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Discussion Starter · #1 ·
I've started a separate thread to describe my afternoon/early evening experience with the new compact three chip DLP from SIM2, the C3X. I have long been a SIM2 supporter mainly because the overall color balance and look of the SIM's picture suits my particular taste. I also appreciate other offerings from Sharp and particularly the Marantz S series. However, nothing really prepared me for what I saw at RTFM's place yesterday. I still own an 'old' HT300 with the tin rattling color wheel projected onto a 92" Firehawk and I still love the picture for all its modest light output. But I've always hankered after the phantasy three chipper with the ability to do the kind of charcoal black I so envied and loved from CRT whilst preserving high brightness and all at a reasonable price. A beautifully bright projector with deep grey blacks. I think not!! Well, think again. Somehow SIM2 have managed to pull this particular rabbit out of the hat or at least they have come very close to it. Closer than I would have believed possible.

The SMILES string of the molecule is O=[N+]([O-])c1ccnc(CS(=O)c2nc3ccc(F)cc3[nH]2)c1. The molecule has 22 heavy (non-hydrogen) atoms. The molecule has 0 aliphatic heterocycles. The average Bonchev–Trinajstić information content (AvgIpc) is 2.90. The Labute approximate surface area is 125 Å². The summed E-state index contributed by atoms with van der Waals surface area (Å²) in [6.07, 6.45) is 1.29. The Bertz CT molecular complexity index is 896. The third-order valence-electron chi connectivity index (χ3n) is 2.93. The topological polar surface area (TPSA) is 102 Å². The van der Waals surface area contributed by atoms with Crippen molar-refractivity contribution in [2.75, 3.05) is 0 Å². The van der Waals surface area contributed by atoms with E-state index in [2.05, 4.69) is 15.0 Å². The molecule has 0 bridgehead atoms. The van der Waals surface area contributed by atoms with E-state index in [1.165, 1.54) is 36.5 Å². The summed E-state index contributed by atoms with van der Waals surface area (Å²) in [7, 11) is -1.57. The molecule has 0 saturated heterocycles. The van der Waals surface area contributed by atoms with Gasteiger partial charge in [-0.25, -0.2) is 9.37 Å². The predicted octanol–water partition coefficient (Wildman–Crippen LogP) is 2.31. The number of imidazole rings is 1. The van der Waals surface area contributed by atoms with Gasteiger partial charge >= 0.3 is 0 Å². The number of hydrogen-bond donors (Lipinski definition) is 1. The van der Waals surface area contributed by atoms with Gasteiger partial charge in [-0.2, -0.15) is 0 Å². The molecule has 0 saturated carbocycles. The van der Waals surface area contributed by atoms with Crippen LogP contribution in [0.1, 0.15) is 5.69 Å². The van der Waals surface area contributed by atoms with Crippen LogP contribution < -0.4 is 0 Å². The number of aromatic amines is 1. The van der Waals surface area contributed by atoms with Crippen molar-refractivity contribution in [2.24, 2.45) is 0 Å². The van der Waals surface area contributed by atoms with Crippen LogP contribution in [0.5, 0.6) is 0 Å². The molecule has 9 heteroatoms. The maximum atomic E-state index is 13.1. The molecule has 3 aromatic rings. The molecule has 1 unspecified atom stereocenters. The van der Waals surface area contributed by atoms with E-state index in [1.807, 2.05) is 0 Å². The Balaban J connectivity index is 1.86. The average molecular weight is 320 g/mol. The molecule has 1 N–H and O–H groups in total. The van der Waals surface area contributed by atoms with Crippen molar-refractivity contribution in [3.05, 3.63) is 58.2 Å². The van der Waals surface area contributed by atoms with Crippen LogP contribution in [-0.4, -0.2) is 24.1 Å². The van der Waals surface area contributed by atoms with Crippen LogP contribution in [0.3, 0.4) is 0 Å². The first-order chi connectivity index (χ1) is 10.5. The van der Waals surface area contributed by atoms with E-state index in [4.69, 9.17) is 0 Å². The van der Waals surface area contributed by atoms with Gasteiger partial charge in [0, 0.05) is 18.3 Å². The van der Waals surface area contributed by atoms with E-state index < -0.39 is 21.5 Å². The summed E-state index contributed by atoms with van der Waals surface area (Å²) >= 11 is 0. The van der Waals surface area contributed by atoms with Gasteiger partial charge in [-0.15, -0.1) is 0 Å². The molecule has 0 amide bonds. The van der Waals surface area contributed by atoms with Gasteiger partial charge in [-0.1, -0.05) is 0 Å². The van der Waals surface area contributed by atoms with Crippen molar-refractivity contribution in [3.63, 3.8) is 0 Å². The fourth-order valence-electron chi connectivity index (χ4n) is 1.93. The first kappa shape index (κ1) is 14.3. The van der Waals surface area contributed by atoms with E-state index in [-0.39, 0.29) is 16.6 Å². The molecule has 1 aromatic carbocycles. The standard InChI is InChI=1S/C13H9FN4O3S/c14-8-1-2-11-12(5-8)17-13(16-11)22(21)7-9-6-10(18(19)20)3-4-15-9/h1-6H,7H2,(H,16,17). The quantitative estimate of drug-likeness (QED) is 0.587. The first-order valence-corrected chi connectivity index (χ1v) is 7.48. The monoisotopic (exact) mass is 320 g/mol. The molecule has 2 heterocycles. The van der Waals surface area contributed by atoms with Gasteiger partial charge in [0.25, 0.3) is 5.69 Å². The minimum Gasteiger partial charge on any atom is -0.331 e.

When I walked into Jeff's viewing room with its dark walls and fixed 1.2 gain 104inch wide screen, my eyes were instantly drawn to the projector mounted on a shelf. It looked slightly bigger than my memory of the venerable Sony W400 LCD projector with a footprint of about 17" by 17". So there it was, sleek, stylish and purring with the faintest green light coming from the side vents to the rear. This PJ was surprisingly whisper quiet at the 200 Watts mark. Jeff has a huge HD library and I think most of the material we viewed was HD delivered by the Home Theater UVEM PC outputting DVI to HDMI using the Nvidia video card and the TheaterTek software player. First up was HD footage of the Angels aircraft display team. This docu/film was shot out in the open which can often make the image from fixed panel projectors look a bit watery. The C3X did a great job keeping the image solid and well saturated with a 3D presentation that just drew me into the drama. But what really caught my attention was the rich color fidelity in the slightly darker scenes. This was more than confirmed when we tried Terminator 2 where the advanced terminator materialises in a darkened area of the city having carved a half moon shape out the metal fence. This scene looked really lovely and was full of detail in the shadows making objects and people stand out and almost pop off the screen. The darker the picture, the better the color seemed to get. In True Lies near the beginning, there is a house filmed at night with ivy growing up the side. It all looked georgous and bristled with detail. Even in the lighter scenes in the ball room, the color was wonderfully saturated and there was a pulpable impression of sheer dynamic range to the contrast and color. And this is the strange part. The picture did NOT look painfully bright. It was bright but it looked very natural and filmic. I can't explain it anymore than that really. The blacks by the way are charcoal and seem to enhance color in a very, well, CRT way. I also loved the speeder chase from Attack of the Clones which was due in no small part to the sharpness, vibrant color and blacks that gave a clarity capturing the roller coaster ride more vividly than I remember it from the Cinema.